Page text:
Establishing a Carotid Artery Stenosis Disease Cohort for Comparative Effectiveness Research Using Natural Language Processing.
Investigation of asymptomatic carotid stenosis treatment is hindered by the lack of a contemporary population-based disease cohort. We describe the use of natural language processing (NLP) to identify stenosis in patients undergoing carotid imaging.Adult patients with carotid imaging between 2008-2012 in a large integrated health care system were identified and followed through 2017. An NLP process was developed to characterize carotid stenosis according to the Society of Radiologists in Ultrasound (for ultrasounds) and NASCET (for axial imaging) guidelines. The resulting algorithm assessed text descriptors to categorize normal/non-hemodynamically significant stenosis, moderate or severe stenosis as well as occlusion in both carotid ultrasound (US) and axial imaging (computed tomography and magnetic resonance angiography [CTA/MRA]). For US reports, internal carotid artery systolic and diastolic velocities and velocity ratios were assessed and matched for laterality to supplement accuracy. To validate the NLP algorithm, positive predictive value (PPV or precision) and sensitivity (recall) were calculated from simple random samples from the population of all imaging studies. Lastly, all non-normal studies were manually reviewed for confirmation for prevalence estimates and disease cohort assembly.A total of 95,896 qualifying index studies (76,276 US and 19,620 CTA/MRA) were identified among 94,822 patients including 1,059 patients who underwent multiple studies on the same day. For studies of normal/non-hemodynamically significant stenosis arteries, the NLP algorithm showed excellent performance with a PPV of 99% for US and 96.5% for CTA/MRA. PPV/sensitivity to identify a non-normal artery with correct laterality in the CTA/MRA and US samples were 76.9% (95% CI 74.1-79.5%)/93.1% (95% CI 91.1-94.8%) and 74.7% (95% CI 69.3-79.5%)/94% (95% CI 90.2-96.7%), respectively. Regarding cohort assembly, 15,522 patients were identified with diseased carotid artery including 2,674 exhibiting equal bilateral disease. This resulted in a laterality-specific cohort with 12,828 moderate, 5,283 severe, and 1,895 occluded arteries and 326 diseased arteries with unknown stenosis. During follow-up, 30.1% of these patients underwent 61,107 additional studies.Use of NLP to detect carotid stenosis or occlusion can result in accurate exclusion of normal/non-hemodynamically significant stenosis disease states with more moderate precision with lesion identification which can substantially reduce the need for manual review. The resulting cohort allows for efficient research and holds promise for similar reporting in other vascular diseases.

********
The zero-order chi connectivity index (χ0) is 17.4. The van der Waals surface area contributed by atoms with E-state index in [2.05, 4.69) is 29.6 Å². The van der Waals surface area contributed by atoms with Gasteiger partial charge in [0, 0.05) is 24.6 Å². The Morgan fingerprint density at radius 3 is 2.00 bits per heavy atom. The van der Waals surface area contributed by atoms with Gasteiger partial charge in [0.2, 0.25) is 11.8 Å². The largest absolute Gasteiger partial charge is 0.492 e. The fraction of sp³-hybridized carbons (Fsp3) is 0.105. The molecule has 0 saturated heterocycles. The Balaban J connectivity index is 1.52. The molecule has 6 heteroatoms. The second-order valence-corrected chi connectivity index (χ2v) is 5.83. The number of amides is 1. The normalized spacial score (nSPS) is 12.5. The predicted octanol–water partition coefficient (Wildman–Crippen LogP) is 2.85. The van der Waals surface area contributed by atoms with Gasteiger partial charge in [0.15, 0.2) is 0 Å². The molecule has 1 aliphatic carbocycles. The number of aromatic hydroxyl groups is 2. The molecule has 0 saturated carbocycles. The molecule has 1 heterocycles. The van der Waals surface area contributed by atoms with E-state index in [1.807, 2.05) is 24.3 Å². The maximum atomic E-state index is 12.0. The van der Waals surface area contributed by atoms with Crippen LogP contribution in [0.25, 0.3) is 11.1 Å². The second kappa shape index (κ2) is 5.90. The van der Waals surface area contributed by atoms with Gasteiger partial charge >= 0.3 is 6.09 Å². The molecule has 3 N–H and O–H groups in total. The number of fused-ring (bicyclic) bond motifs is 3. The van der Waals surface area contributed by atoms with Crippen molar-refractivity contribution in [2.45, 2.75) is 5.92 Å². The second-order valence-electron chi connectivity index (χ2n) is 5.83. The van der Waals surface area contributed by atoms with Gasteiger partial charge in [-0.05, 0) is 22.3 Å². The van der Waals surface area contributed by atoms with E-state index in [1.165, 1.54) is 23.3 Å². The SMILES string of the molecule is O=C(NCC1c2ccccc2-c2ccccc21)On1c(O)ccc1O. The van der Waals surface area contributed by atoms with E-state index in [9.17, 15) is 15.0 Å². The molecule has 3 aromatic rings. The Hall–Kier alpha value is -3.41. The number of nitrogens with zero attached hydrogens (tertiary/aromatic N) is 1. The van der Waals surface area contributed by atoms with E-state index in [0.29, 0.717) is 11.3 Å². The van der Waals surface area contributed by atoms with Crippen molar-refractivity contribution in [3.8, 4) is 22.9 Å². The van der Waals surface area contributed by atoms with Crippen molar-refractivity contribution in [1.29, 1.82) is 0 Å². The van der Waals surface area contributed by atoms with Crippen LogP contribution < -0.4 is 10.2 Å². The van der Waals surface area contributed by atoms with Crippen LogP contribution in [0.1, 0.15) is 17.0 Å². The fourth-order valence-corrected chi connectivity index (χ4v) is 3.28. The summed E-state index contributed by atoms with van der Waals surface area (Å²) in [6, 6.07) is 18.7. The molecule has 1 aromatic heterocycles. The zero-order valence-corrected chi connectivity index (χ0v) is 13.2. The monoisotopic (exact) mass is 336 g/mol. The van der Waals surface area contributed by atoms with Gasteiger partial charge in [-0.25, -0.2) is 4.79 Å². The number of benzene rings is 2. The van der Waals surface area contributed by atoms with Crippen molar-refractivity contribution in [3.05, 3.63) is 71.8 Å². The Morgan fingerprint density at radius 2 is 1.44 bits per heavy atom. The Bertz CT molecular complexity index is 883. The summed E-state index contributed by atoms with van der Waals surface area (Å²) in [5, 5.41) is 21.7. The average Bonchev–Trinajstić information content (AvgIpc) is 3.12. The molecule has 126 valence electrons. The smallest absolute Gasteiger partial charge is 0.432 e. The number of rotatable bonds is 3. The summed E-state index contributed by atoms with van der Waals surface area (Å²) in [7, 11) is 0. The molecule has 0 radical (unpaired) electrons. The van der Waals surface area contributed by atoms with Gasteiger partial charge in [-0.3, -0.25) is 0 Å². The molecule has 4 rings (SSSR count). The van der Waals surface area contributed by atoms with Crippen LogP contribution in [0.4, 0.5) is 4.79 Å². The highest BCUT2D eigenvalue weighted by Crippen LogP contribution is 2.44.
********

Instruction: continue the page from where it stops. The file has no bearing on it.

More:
Authors: Robert W Chang, Lue-Yen Tucker, Kara A Rothenberg, Elizabeth M Lancaster, Andrew L Avins, Hui C Kuang, Rishad M Faruqi, Mai N Nguyen-Huynh